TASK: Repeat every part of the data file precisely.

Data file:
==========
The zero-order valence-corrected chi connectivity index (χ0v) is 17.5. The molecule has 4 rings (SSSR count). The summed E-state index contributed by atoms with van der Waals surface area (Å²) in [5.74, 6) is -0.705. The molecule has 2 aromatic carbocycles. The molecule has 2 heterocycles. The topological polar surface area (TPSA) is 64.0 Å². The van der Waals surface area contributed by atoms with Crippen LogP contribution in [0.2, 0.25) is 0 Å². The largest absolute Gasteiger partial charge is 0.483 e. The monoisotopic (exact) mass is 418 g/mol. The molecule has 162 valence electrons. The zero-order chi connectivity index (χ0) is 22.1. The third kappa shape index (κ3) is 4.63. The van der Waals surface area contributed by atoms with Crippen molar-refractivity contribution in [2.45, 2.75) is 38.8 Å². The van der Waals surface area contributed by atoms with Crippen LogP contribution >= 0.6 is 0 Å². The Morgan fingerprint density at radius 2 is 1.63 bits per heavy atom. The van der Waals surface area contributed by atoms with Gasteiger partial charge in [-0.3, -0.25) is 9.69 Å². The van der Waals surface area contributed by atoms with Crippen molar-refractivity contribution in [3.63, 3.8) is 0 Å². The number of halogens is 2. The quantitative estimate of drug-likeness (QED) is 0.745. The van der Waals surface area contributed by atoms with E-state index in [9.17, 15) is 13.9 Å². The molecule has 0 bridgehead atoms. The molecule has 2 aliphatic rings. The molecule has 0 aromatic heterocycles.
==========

The zero-order valence-corrected chi connectivity index (χ0v) is 17.5. The molecule has 4 rings (SSSR count). The summed E-state index contributed by atoms with van der Waals surface area (Å²) in [5.74, 6) is -0.705. The molecule has 2 aromatic carbocycles. The molecule has 2 heterocycles. The topological polar surface area (TPSA) is 64.0 Å². The van der Waals surface area contributed by atoms with Crippen LogP contribution in [0.2, 0.25) is 0 Å². The largest absolute Gasteiger partial charge is 0.483 e. The monoisotopic (exact) mass is 418 g/mol. The molecule has 162 valence electrons. The zero-order chi connectivity index (χ0) is 22.1. The third kappa shape index (κ3) is 4.63. The van der Waals surface area contributed by atoms with Crippen molar-refractivity contribution in [2.45, 2.75) is 38.8 Å². The van der Waals surface area contributed by atoms with Crippen LogP contribution >= 0.6 is 0 Å². The Morgan fingerprint density at radius 2 is 1.63 bits per heavy atom. The van der Waals surface area contributed by atoms with Gasteiger partial charge in [-0.3, -0.25) is 9.69 Å². The van der Waals surface area contributed by atoms with Crippen molar-refractivity contribution in [3.63, 3.8) is 0 Å². The number of halogens is 2. The quantitative estimate of drug-likeness (QED) is 0.745. The van der Waals surface area contributed by atoms with E-state index in [9.17, 15) is 13.9 Å². The molecule has 0 bridgehead atoms. The molecule has 2 aliphatic rings. The molecule has 0 aromatic heterocycles.